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The Only Review That Matters- Redeemer of Souls
Judas is Rising
Ever since my dad first played me Metallica's Master of Puppets album when I was ten, I've been hooked on metal. Over the next few years, I started to listen to more and more metal bands like Motorhead, Iron Maiden, Black Sabbath, Megadeth, Slayer, and many others. One of my favorite metal bands of all time has always been Judas Priest.
To me, they signified what a heavy metal band should look and sound like. From their black leather attire to there loud guitars and recognizable vocals, they paved the way for many metal bands there after. Along with Sabbath and Maiden, they are continually cited as influences by scores of other artists. And since The mid- 70's, they've produced many heavy classics such as Breaking the Law, Screaming for Vengeance, and Painkiller. On July 8th, the released their latest album, Redeemer of Souls.
This is Judas Priest's first album since 2008's Nostradamus. I've been waiting for this album since the band announced it a few years ago. This is the first Judas Priest album not to feature guitarist and co-founder, K.K. Downing. He is replaced on this record by former Lauren Harris guitarist, Richie Faulkner. The rest of the band's line-up remains unchanged( guitarist Glenn Tipton, bassist Ian Hill, drummer Scott Travis, and lead vocalist Rob Halford). And now... the review.
What I liked- The first thing I think of when I hear the first song is, this sounds like a Judas Priest album. Its not an experimentation album at all. It exactly would you would hope an expect from a Judas Priest. All the songs are very well produced. A read that guitarist Glenn Tipton actual took part in co-producing the record. From the rhythm, lyrics, riffs, and solos, this is what priest has made there name on. I was pretty skeptical on Richie Faulkner coming into the band. I had never heard his guitar playing before and I wasn't sure if he was the right fir to replace someone like K.K. Downing. But I have to admit, the dual lead guitar playing by Tipton and Faulkner are near perfect in this album. Another thing I noticed was how different the solos sounded compared to previous records. It was a lot faster and used more effects and techniques like tapping. Travis and Hill gave each song great rhythm and kept the pace throughout the album. And the there's Rob Halford. Even at age 62, the Metal God still knows how to deliver operatic and meaningful vocals to every song.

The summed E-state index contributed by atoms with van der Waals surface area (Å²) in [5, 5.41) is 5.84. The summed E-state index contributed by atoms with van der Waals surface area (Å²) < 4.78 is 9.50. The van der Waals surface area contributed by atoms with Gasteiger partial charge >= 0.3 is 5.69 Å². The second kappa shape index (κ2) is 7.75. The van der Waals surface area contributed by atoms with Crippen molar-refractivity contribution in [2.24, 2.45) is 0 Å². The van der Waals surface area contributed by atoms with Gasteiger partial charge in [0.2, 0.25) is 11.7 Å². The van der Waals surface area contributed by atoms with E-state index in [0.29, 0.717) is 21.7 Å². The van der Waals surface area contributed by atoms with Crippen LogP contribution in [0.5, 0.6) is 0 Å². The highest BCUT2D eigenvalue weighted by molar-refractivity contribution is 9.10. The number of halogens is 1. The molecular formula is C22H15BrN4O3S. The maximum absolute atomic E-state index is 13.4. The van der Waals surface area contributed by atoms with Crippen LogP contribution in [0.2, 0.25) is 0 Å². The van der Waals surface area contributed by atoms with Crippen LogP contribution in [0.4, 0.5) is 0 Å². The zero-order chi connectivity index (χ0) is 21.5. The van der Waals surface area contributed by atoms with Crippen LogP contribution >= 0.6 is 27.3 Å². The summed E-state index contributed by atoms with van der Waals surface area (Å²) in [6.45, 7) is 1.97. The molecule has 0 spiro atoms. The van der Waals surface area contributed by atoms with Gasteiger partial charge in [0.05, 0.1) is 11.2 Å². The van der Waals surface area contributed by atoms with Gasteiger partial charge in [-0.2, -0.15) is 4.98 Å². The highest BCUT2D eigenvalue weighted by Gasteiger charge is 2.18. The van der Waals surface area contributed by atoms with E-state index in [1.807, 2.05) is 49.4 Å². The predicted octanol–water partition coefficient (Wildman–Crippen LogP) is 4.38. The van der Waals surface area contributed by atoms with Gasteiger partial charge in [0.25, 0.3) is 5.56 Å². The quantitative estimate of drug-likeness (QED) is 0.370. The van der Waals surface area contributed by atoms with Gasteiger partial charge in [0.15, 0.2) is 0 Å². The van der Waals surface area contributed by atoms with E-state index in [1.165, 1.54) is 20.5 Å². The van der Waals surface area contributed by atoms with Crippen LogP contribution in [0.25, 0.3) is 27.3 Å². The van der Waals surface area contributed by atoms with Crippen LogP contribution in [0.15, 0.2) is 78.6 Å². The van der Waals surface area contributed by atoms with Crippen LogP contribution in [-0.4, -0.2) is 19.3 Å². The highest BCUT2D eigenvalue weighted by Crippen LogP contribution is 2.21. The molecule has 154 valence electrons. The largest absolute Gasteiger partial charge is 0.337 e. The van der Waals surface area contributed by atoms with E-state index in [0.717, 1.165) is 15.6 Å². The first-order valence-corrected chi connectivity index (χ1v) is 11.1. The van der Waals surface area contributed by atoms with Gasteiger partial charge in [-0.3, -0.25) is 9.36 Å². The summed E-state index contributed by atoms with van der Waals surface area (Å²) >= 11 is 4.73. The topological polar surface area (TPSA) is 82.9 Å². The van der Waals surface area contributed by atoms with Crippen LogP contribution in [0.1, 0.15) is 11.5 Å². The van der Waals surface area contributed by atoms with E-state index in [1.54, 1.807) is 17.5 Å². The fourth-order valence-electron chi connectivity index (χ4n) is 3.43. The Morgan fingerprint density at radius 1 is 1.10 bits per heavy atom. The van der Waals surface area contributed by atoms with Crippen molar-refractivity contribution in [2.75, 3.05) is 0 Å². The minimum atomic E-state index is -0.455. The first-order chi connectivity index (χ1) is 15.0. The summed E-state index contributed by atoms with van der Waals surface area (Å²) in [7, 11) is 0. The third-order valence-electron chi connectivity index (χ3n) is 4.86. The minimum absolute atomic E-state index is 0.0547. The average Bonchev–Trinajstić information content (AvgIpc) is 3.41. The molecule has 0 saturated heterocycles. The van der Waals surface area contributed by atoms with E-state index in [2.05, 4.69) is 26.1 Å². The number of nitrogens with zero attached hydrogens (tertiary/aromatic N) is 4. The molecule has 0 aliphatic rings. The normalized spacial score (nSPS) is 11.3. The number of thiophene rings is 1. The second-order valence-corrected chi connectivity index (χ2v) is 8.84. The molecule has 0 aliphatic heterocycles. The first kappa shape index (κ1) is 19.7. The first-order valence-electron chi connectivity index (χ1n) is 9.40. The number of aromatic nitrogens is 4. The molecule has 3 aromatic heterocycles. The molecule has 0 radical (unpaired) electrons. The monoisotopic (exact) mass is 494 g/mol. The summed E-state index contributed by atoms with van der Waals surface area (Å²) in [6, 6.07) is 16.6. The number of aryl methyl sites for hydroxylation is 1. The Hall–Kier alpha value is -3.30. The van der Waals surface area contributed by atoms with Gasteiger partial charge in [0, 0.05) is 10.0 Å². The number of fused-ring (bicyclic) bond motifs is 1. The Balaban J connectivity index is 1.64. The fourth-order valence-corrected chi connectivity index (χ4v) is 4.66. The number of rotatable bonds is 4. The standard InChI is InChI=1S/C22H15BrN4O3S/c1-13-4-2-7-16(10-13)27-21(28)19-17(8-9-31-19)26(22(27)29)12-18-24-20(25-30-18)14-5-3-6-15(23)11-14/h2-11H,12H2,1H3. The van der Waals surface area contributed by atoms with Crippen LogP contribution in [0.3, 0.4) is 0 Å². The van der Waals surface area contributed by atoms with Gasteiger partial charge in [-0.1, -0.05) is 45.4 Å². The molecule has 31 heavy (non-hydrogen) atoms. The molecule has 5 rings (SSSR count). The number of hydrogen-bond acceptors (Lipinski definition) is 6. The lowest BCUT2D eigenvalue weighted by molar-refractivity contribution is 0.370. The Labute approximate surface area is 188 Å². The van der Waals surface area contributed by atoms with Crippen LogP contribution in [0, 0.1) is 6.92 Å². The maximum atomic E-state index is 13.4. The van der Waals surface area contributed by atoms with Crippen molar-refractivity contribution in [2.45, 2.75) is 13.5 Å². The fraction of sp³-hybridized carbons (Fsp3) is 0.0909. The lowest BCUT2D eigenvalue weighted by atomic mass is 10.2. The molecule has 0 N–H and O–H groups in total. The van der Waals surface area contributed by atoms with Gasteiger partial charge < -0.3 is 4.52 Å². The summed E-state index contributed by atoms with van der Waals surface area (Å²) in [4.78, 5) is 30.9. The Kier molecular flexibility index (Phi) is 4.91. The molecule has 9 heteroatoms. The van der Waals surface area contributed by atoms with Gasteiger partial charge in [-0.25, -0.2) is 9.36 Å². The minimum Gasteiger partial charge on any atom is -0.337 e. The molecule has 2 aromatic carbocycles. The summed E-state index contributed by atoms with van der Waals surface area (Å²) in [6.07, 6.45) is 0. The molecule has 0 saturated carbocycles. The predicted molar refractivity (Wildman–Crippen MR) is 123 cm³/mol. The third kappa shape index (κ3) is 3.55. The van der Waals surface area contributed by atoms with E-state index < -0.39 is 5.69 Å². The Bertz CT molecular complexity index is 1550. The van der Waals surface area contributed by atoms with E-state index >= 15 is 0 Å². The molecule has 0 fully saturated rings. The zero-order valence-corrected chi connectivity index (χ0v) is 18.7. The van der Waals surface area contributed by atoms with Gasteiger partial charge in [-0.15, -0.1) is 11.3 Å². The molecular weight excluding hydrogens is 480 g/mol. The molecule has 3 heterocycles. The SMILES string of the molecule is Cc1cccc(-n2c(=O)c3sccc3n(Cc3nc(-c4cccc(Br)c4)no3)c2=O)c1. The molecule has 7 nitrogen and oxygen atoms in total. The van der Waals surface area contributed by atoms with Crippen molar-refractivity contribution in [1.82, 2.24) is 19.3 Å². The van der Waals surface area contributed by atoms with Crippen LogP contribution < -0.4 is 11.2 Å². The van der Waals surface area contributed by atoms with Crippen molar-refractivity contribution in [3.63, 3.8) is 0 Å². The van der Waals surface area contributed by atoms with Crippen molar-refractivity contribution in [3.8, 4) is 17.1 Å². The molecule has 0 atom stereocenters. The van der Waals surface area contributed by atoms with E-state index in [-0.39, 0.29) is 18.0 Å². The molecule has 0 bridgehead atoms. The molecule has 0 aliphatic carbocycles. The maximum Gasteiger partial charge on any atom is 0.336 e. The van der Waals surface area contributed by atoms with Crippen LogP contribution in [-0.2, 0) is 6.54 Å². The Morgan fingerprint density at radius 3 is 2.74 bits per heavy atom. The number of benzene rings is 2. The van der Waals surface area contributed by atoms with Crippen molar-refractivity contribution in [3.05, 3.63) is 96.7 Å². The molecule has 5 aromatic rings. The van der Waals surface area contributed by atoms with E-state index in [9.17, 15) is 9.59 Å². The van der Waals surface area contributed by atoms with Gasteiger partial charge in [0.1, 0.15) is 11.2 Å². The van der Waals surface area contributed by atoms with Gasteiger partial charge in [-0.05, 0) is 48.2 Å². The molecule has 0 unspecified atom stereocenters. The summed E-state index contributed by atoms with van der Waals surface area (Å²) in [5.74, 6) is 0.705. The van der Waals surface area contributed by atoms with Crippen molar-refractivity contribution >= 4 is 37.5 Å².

With songs like Dragonaut, Snakebite, and the title cut, this album seems destined for live play. Of the 18 songs, Dragonaut has to be my favorite. Every aspect of it screams heavy metal. The thunder storm intro reminds me of Slayer's Raining Blood and is a great precursor for what about to come for the rest of the song and the album.
What I didn't- I have always said that I feel that Scott Travis is one of the most underrated drummers in metal. So the one issue I had with this album was that there wasn't really a recognizable song where Travis could showcase his skills. I wish there could have been a song that opened with his drum playing. Something like what he did in his first record with the band, Painkiller.
Another thing that disappointed me were the songs Beginning of the End and Never Forget. It's not that there bad songs and its not that they're more melodic in tone They're deep and meaningful songs, its just they're lyrical content will effect every die hard Priest fan. The lyrics of n=both songs imply that this might be it for the band. Therefore my disappointment is the quality of the songs, its the context. Its just hard to imagine one of the greatest heavy metal acts of all time calling it quits.
Bottom Line- Priest is Priest. You know what you're going to get when you buy a Judas Priest record. You'll hear a loud, dual guitar sound, a powerful rhythm section, and loud, operatic vocals. This is the band showing that they can still compete with the heavy metal acts of today and let them know who did it first. For a band that has been around for over 40 years, they stay true to their roots and can still produce a great metal sound. And despite my early skepticism, I can appreciate Richie Faulkner as guitarist. In highly recommended checking out the album. The band before announced retirement in 2012 but came back to record Redeemer of Souls. So I hope that I was just over thinking the song titles. But I do know that all good things must come to an end. So if Judas Priest does decide to hang it up after this tour, than this album is a great way to go out.